UC Davis engineers, plant scientists and geneticists are heading a Chevron-sponsored project to develop the Jatropha curcas plant as a crop for biodiesel production in California. The three-year collaborative research program, now nearing its first year of completion, focuses on plant domestication, yield improvements and harvest optimization.
Oil extracted from jatropha seeds can be processed to fuel diesel engines while the plant’s remnants can be used to power electricity plants and create other practical byproducts including fertilizer.
Biodiesel reduces carbon dioxide emissions by nearly 80 percent compared with petroleum diesel, according to the U.S. Department of Energy.
The hardy jatropha plant, resistant to drought and pests, yields over four times more fuel per hectare than soybean and over 10 times more than corn. These major boons have boosted the plant’s status as one of the most promising renewable energy source substitutes for fossil fuels in India and other countries in Asia and the Americas.
“In my opinion, the major advantage of this crop is that it can grow on marginal land without displacing prime food growing land,” said Shrini Upadhyaya, a professor of biological and agricultural engineering at UC Davis who, along with department colleague Uriel Rosa, is developing techniques to mechanically harvest jatropha fruit.
There is an overall consensus that mechanical harvesting needs to be developed to establish jatropha as a sustainable biofuel crop, Rosa said.
Factors that affect seed yield, which can vary with the growing environment and with genetic diversity among plants, are also key issues being addressed by the collaborative studies.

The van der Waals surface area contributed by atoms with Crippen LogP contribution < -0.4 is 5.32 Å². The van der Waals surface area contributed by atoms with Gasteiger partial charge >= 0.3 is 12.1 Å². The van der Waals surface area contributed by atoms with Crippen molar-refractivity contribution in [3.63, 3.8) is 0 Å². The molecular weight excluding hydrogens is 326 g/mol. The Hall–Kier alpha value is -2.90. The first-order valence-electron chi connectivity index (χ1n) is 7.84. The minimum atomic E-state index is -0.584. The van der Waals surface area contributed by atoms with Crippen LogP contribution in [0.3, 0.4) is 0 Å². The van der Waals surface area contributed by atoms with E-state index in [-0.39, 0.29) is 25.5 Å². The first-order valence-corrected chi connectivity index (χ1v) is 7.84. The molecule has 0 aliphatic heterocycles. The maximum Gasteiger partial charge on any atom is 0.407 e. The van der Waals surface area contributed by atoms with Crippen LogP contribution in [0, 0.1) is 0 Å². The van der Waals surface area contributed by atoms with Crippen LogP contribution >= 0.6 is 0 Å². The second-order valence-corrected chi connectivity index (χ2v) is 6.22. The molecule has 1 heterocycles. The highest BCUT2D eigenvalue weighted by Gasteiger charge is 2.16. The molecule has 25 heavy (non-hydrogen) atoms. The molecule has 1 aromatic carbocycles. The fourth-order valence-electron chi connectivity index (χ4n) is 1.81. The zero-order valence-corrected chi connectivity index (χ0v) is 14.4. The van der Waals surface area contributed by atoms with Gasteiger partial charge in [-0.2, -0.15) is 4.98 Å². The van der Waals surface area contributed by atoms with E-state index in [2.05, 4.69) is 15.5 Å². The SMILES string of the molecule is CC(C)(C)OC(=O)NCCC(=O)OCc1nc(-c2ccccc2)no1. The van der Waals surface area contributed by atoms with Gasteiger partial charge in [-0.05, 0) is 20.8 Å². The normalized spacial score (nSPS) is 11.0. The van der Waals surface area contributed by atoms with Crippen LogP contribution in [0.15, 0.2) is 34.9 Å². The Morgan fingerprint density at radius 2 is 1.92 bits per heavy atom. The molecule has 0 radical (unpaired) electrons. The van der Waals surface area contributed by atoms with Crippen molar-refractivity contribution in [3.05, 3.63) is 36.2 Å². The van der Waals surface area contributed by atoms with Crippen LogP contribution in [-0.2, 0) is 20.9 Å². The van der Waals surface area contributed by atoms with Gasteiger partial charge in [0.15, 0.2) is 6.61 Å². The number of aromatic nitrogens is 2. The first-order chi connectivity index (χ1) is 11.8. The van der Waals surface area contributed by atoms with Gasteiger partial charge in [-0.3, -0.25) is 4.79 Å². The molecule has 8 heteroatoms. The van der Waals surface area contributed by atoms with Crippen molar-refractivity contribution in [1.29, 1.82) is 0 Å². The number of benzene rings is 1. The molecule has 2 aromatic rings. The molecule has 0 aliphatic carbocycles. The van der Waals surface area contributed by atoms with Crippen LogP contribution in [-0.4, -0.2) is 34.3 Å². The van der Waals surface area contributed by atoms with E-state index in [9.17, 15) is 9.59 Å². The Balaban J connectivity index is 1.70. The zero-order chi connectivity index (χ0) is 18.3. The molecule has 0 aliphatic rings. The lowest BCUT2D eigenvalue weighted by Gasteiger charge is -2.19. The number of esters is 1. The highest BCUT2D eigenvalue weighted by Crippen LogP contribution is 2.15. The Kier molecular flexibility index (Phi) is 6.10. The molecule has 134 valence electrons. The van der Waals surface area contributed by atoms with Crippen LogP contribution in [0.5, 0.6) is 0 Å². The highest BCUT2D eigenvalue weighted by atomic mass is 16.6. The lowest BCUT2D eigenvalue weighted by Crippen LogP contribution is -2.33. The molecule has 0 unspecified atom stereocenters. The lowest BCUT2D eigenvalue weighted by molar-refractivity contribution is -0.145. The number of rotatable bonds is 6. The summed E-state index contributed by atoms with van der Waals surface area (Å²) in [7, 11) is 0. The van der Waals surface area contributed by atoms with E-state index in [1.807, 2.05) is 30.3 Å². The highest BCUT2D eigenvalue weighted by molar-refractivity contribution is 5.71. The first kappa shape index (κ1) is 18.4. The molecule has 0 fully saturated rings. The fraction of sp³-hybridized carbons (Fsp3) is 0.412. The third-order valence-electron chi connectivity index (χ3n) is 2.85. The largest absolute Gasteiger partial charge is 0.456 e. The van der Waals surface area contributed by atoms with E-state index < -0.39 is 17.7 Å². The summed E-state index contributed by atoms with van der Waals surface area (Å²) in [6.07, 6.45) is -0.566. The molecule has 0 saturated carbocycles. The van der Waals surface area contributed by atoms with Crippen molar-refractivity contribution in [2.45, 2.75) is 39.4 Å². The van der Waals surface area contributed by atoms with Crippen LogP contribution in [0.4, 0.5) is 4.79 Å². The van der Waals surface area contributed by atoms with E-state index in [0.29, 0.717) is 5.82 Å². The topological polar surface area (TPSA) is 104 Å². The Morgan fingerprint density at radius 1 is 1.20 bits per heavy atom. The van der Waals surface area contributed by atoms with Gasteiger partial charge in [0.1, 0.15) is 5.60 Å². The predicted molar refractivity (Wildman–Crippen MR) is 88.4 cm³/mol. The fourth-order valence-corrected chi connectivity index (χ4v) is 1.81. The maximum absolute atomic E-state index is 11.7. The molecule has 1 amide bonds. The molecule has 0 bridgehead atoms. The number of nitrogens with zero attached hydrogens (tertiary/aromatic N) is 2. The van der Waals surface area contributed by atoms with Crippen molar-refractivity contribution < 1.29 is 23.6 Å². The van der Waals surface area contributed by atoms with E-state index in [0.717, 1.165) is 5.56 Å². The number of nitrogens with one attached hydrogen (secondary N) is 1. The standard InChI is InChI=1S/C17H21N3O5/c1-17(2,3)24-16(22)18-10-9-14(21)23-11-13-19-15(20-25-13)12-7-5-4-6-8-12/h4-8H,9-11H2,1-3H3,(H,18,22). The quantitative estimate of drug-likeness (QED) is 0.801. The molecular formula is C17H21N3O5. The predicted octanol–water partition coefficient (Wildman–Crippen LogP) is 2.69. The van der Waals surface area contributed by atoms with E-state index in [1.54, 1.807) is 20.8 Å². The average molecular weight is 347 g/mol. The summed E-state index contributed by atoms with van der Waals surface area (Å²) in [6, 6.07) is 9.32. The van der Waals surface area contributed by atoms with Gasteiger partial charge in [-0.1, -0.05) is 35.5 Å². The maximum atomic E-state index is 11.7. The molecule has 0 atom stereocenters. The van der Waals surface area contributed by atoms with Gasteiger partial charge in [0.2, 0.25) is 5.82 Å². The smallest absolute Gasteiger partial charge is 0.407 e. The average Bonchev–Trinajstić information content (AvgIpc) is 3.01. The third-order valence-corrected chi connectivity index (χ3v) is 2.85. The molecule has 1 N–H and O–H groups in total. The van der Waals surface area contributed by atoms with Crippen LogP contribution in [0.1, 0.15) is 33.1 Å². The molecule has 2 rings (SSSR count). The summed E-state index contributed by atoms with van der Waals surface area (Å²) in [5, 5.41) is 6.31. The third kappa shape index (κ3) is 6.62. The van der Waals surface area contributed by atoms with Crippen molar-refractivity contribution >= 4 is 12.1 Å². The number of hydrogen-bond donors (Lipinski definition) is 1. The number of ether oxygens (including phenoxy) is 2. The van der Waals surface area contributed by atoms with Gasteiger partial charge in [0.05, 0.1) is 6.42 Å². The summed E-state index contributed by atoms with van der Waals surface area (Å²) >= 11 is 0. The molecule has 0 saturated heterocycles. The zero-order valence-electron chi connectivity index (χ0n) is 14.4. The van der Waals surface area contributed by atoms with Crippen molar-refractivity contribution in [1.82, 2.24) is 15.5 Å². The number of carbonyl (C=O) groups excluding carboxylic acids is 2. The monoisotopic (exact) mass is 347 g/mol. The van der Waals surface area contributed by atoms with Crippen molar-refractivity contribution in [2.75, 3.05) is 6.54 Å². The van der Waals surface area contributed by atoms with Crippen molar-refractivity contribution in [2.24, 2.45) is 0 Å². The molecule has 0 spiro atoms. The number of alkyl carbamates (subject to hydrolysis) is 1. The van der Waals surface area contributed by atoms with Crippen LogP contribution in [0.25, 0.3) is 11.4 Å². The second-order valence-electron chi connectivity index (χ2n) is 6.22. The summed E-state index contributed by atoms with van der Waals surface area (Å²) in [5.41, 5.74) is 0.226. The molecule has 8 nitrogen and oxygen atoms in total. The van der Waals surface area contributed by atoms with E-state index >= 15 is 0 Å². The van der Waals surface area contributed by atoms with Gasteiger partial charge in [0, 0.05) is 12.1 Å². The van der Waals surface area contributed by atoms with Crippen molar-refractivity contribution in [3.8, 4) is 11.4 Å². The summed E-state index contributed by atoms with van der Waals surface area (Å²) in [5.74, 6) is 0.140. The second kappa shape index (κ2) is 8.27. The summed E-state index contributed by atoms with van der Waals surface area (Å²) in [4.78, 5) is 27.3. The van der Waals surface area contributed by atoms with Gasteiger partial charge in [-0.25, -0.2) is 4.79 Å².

Sham Goyal, a UC Davis plant scientist, is testing how effectively jatropha can grow on two-acre plots near Davis, Bakersfield and El Centro, three major crop growing areas that represent the varied climates in California’s northern, central and southern regions. According to Goyal, the plants are less than one year old but seem to be faring well in all the locales so far.
Jatropha typically starts to bear fruit roughly two years after planting and continues producing for about 40 years.
Besides the practicality of growing jatropha as an energy crop in California, concerns include seed toxicity and the plant’s potential to invade indigenous habitat.
“Jatropha is considered poisonous but not the kind where people or animals would potentially be dying left and right,” Goyal said.
If consumed, the kidney bean-sized seeds can cause some diarrhea and vomiting in adults as well as serious health problems in small children and infants.
It is not known to be an invasive species, meaning that it will not threaten native plants.
“I don’t believe that there is any evidence to show that it is invasive,” Goyal said. “In India, people have grown jatropha for about 500 years, and no one over there has told me that it is invasive. This is not to say that it could not be invasive in California though. We will simply have to watch closely.“
Goyal explained that jatropha should still be considered a “wild species” with room for much improvement.
“The plant needs to be domesticated,” he said. “Selection, breeding and other genetic manipulations must be done in order to enhance the plant’s potential for … higher yield and oil content, cold tolerance and de-toxification. To start with, we will be doing some [DNA] ‘finger-printing‘ to investigate the level of genetic variability.“
Genetic modification is also needed to improve the timing of fruit ripening so that fruits on the same branch mature simultaneously, which would make mechanical harvesting easier.
“We are thankful to Chevron for making it possible for us to do this research, which is cutting-edge and exciting,” Goyal said.
The $25 million five-year Chevron collaborative research investment, which began in 2006, is helping advance bioenergy research at UC Davis through the sponsorship of a number of projects.
“In my instance, [Chevron has] funded the purchase of farm and research equipment to help researchers around the state carry out applied work on biomass feed stock crops,” said Stephen Kaffka, executive director of the California Biomass Collaborative.
The statewide partnership of government, industry, environmental groups and educational institutions is administered for the state by UC Davis to enhance sustainable technologies for producing renewable energy and biofuel from plants and other biological material.
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